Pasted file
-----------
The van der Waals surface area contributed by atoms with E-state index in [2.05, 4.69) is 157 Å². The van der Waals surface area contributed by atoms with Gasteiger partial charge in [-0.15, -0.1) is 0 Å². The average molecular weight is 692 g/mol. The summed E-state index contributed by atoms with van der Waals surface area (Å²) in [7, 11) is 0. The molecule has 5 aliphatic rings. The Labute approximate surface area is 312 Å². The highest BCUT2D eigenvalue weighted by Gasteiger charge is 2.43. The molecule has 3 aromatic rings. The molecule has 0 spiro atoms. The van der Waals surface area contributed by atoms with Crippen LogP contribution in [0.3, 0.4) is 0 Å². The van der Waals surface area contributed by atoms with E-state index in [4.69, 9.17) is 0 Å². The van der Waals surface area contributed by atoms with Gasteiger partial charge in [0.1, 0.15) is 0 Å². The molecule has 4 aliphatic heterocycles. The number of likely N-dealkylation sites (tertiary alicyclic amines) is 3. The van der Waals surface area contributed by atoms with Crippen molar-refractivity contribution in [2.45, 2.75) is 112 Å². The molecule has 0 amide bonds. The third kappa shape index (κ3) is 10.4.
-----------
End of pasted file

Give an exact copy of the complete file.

The van der Waals surface area contributed by atoms with E-state index in [2.05, 4.69) is 157 Å². The van der Waals surface area contributed by atoms with Gasteiger partial charge in [-0.15, -0.1) is 0 Å². The average molecular weight is 692 g/mol. The summed E-state index contributed by atoms with van der Waals surface area (Å²) in [7, 11) is 0. The molecule has 5 aliphatic rings. The Labute approximate surface area is 312 Å². The highest BCUT2D eigenvalue weighted by Gasteiger charge is 2.43. The molecule has 3 aromatic rings. The molecule has 0 spiro atoms. The van der Waals surface area contributed by atoms with Crippen LogP contribution in [0.3, 0.4) is 0 Å². The van der Waals surface area contributed by atoms with E-state index in [4.69, 9.17) is 0 Å². The van der Waals surface area contributed by atoms with Gasteiger partial charge in [0.1, 0.15) is 0 Å². The molecule has 4 aliphatic heterocycles. The number of likely N-dealkylation sites (tertiary alicyclic amines) is 3. The van der Waals surface area contributed by atoms with Crippen molar-refractivity contribution in [2.45, 2.75) is 112 Å². The molecule has 0 amide bonds. The third kappa shape index (κ3) is 10.4.